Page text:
A large cairn found at the wide top held a MacLeod/Lilley register dating to 1986. The views of the surrounding summits, the Ruby Range that contained them and the deserts that surrounded them were most impressive. We took some additional photos of Adam "planking" and "owling" at the summit for later amusement online. Wines Peak could be seen a little over a mile to the south, most of the intervening terrain looking like a class 1 stroll. The only modest difficulty we found was in getting off the south side of Lake Peak where we had some initial bouldering and steep slopes through forested terrain before emerging on the more gentle slopes continuing south.

We found fields of lupine in the broad meadows forming the sloping north side of Wines Peak. We came upon the trail zigzagging up the left side of the North Slopes and followed it to a shallow pass between the two summits of Wines. We stopped first at the lower east summit where the benchmark is indicated on the topo to be found. This was also the point my GPS had incorrectly identified as the summit. At the time we didn't know this was the lower summit, but it soon became obvious and we didn't stick around even long enough to find the benchmark. Not five minutes later, we were atop the western highpoint, just before 11a.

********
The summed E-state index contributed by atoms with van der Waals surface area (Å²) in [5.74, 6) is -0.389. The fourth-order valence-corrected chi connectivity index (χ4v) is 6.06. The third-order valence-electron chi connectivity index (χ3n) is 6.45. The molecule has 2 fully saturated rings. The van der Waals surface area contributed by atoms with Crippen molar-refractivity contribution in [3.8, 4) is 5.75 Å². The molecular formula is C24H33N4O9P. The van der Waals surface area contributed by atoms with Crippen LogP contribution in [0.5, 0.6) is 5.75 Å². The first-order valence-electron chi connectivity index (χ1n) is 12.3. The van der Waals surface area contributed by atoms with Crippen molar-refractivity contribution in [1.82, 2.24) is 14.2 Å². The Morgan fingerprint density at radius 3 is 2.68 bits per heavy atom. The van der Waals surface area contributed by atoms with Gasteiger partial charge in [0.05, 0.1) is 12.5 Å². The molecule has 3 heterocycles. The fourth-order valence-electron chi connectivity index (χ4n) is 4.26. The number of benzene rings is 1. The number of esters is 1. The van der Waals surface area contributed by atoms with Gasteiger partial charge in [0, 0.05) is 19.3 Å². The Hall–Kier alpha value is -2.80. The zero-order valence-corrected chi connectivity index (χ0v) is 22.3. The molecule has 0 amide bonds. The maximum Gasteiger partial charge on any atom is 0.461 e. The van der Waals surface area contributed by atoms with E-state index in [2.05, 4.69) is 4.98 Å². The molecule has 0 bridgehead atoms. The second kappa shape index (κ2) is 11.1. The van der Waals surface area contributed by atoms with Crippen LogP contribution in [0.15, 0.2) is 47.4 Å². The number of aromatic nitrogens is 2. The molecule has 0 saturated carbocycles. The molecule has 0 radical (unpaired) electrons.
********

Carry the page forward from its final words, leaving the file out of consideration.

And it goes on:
As on Lake Peak, the register we found had been left by MacLeod and Lilley on the same day in 1986. The views were similar to Lake as well, perhaps with a superior view to the south where Kings Peak rises as the highest point in that part of the range. Long Canyon stretches out to the desert looking west and the Range highpoint of Arc Dome can be seen clearly to the northwest with a host of other peaks we had climbed over the past few days. Eschewing the trail descent off the summit, we chose to follow the North Ridge down to North Furlong Creek, made easy by the gentle slope on the east side of this ridge. The day's wildlife highlight turned out to be a herd of mountain goats that had been grazing along the ridge a few hundred feet down from the summit. They were as surprised to see us as we were to see them, and they wasted no time in clambering over the ridge and down the more precipitous west side. The group consisted of perhaps two dozen ewes and lambs, and they graciously allowed me several photographs of their escape before disappearing from view.

Further down from the summit where trees began to encroach on the slopes we found some considerable snow patches. These were fairly well consolidated and were not difficult to cross, softened as they were by the morning sun. After a somewhat swampy creek crossing we found the main trail again at a trail junction marked by a nicely-crafted sign that described the North Furlong Trail as unmaintained. We would not have an opportunitly to explore that further as we were heading back on the Ruby Crest Trail. While we had been on Wines Peak I had spotted a backpacker going over the pass and down the trail on the north side of the peak. Our route had been somewhat of a shortcut as we found ourselves at the junction shortly before she passed us by for a second time.